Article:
Spotlight on . . . LaToya Bellamy
March 1, 2022
LaToya Winfield Bellamy joined Eckert Seamans’ Harrisburg office in 2007, and over the years has served on the firm’s Associates Committee, Diversity & Inclusion Committee, and currently serves on the firm’s DEI Committee and as Chair of the Circle Mentoring Committee. She grew up in the City of Harrisburg and still calls the area home. LaToya and her husband Shannon have been married for 10 years. “My marriage to Shannon came with the added gift of a shy, smart, and athletic little boy who is now a 19-year-old college student,” she said. Their family welcomed a “sweet and now sassy” little girl in 2016. Both children “light up my life,” she said. She also has a large extended family – with more than 15 first cousins.
LaToya provides business counseling, real estate, and administrative law related services. She has a wide range of experience in serving the firm’s clients, including various businesses, contractors, educational institutions, gaming industry entities, and municipal governments. She provides guidance to the firm’s clients on contracting, government regulatory issues, and real estate matters, including commercial leasing.
What led you to pursue a career in law?
My introduction to law was through a mock trial competition in junior high. The activity was something very different from anything we had done; it was fun and my team won! Several years later I was given the opportunity to intern at a local law firm the summer before my freshman year in college. I liked it so much that I went back summer after summer, holiday breaks, and interned at a firm in Philadelphia while in college. Both firms had significant practices focused on mortgage foreclosure and bankruptcy. I am grateful for those opportunities and will always remember those experiences.
What do you enjoy most about your practice?
My practice changes a lot, so there’s zero chance of getting bored.
As a child, what did you want to be when you grew up?
Teachers were one of my biggest influences growing up, so naturally I liked to play school. I knew teachers from school, church Sunday school, and in my family, and wanted to be influential like them.
What is a song that instantly puts you in a good mood?
It’s impossible to choose one song. Music was such an important part of my childhood because it encouraged me to dream beyond what was around me. For a good period of my childhood I lived in subsidized housing with my single mother, who still to this day does not have a driver’s license. Back then, we walked everywhere or used public transportation. It sounds like this response is headed in the direction of “I walked a mile to school every day.” I’m not that old! LOL! Back to my response – we had an extremely high window ledge in our apartment and placed the radio up there for the best reception. On a good day we could clearly get a station from Baltimore, Maryland, that played music you would never hear on any local station. Good times.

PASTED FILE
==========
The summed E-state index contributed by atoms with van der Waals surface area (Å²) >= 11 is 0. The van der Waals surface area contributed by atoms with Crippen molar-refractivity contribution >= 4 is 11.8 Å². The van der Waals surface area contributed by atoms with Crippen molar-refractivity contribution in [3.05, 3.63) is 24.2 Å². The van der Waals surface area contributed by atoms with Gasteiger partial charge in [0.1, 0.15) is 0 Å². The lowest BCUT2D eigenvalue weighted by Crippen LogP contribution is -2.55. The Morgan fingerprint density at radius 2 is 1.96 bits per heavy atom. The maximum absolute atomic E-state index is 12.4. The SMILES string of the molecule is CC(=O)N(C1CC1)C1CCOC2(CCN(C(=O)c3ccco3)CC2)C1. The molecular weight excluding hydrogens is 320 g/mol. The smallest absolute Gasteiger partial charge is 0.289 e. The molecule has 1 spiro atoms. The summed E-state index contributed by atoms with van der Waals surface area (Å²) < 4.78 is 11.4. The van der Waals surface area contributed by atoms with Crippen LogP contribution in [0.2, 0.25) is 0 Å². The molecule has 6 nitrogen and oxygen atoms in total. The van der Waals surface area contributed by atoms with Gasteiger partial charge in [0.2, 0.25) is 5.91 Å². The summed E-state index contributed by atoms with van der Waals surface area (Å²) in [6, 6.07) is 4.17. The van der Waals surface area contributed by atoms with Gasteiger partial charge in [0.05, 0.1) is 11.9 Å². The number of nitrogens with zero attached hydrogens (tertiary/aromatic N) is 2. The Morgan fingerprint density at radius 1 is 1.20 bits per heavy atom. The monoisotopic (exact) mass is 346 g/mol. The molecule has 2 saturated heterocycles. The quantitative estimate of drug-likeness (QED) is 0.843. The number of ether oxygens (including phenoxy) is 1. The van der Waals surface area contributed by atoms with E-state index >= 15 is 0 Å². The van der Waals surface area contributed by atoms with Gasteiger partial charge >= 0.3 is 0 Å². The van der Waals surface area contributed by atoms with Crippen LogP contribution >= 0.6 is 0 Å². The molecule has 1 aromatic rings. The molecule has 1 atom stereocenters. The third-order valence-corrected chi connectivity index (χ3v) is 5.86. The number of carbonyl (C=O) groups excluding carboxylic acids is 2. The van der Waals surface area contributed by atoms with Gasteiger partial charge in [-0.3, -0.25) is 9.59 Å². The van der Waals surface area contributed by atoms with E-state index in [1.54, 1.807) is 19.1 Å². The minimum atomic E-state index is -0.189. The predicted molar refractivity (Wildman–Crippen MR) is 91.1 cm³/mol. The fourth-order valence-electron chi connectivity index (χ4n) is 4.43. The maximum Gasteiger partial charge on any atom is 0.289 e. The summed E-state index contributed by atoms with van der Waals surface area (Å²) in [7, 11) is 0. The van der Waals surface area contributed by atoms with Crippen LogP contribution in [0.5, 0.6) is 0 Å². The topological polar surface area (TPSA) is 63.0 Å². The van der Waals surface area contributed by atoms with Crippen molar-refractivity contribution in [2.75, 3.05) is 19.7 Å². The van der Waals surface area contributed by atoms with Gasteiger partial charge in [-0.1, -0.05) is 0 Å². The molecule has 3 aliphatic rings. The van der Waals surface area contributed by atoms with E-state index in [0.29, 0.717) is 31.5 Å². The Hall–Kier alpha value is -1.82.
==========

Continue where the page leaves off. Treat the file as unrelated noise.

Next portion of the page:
What is the last thing you binge-watched on TV?
The last show I binge-watched was Beat Bobby Flay – Celebrity Edition. I love the Food Network. It’s one of few channels in my line-up that plays shows all night. I recently visited Food Network Celebrity Chef Alex Guarnaschelli’s restaurant Butter NYC and saw her at the Pennsylvania Farm Show 2018. My little one loves to play cook in her kitchen and help me find ingredients in the real kitchen. I also keep a list of restaurants featured on Diners, Drive-ins and Dives to visit when I’m traveling.
Who or what inspires you?
I am inspired by other lawyer-moms to keep working at the law and at being a mom. Several of my colleagues at Eckert Seamans come to mind. They are like magicians when it comes to lawyering and mom-ing! Thanks for all that you do!
In view of Women’s History Month, who is a woman you admire and why?
A woman I admire is Hettie Simmons Love, the first African-American student to graduate from the University of Pennsylvania’s Wharton School of Business. Mrs. Love, originally from Florida, graduated with a degree in mathematics from Fisk University, an HBCU in Nashville, in the early 1940s and then went on to attend Penn for graduate school. When she graduated from Penn in 1947, she had no idea that she was the first African-American graduate of the business school. She went on to work in finance and accomplish many other goals. Mrs. Love has been actively performing service projects in the Harrisburg community for decades including as a member of Alpha Kappa Alpha Sorority, Inc. for 80 years. At 99 years old, she still volunteers, regularly attends meetings and sets a great example of valuing education, hard work and love for community. There’s a children’s book, Hettie Simmons Love – Penn Pioneer, that discusses her journey from a school for all girls in the south to business school, marriage and children. Pretty cool.